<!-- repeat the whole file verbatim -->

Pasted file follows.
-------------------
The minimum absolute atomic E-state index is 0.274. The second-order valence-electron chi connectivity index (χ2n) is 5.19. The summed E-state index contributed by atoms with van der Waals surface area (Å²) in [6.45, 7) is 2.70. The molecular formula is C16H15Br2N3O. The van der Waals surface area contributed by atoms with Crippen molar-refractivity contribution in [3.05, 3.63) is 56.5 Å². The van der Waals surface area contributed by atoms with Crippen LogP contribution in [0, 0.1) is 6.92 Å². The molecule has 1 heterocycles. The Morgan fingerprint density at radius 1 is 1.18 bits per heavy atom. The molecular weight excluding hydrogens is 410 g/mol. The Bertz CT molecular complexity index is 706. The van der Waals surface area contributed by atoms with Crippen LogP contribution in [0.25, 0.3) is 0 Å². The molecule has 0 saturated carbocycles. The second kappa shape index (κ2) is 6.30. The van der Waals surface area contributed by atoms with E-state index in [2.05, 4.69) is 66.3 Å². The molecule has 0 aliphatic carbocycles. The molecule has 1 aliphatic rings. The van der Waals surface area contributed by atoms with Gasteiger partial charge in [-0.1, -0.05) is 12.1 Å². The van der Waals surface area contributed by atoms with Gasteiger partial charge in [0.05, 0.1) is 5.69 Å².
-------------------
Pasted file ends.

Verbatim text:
The minimum absolute atomic E-state index is 0.274. The second-order valence-electron chi connectivity index (χ2n) is 5.19. The summed E-state index contributed by atoms with van der Waals surface area (Å²) in [6.45, 7) is 2.70. The molecular formula is C16H15Br2N3O. The van der Waals surface area contributed by atoms with Crippen molar-refractivity contribution in [3.05, 3.63) is 56.5 Å². The van der Waals surface area contributed by atoms with Crippen LogP contribution in [0, 0.1) is 6.92 Å². The molecule has 1 heterocycles. The Morgan fingerprint density at radius 1 is 1.18 bits per heavy atom. The molecular weight excluding hydrogens is 410 g/mol. The Bertz CT molecular complexity index is 706. The van der Waals surface area contributed by atoms with Crippen LogP contribution in [0.25, 0.3) is 0 Å². The molecule has 0 saturated carbocycles. The second kappa shape index (κ2) is 6.30. The van der Waals surface area contributed by atoms with E-state index in [2.05, 4.69) is 66.3 Å². The molecule has 0 aliphatic carbocycles. The molecule has 1 aliphatic rings. The van der Waals surface area contributed by atoms with Gasteiger partial charge in [-0.1, -0.05) is 12.1 Å². The van der Waals surface area contributed by atoms with Gasteiger partial charge in [0.05, 0.1) is 5.69 Å².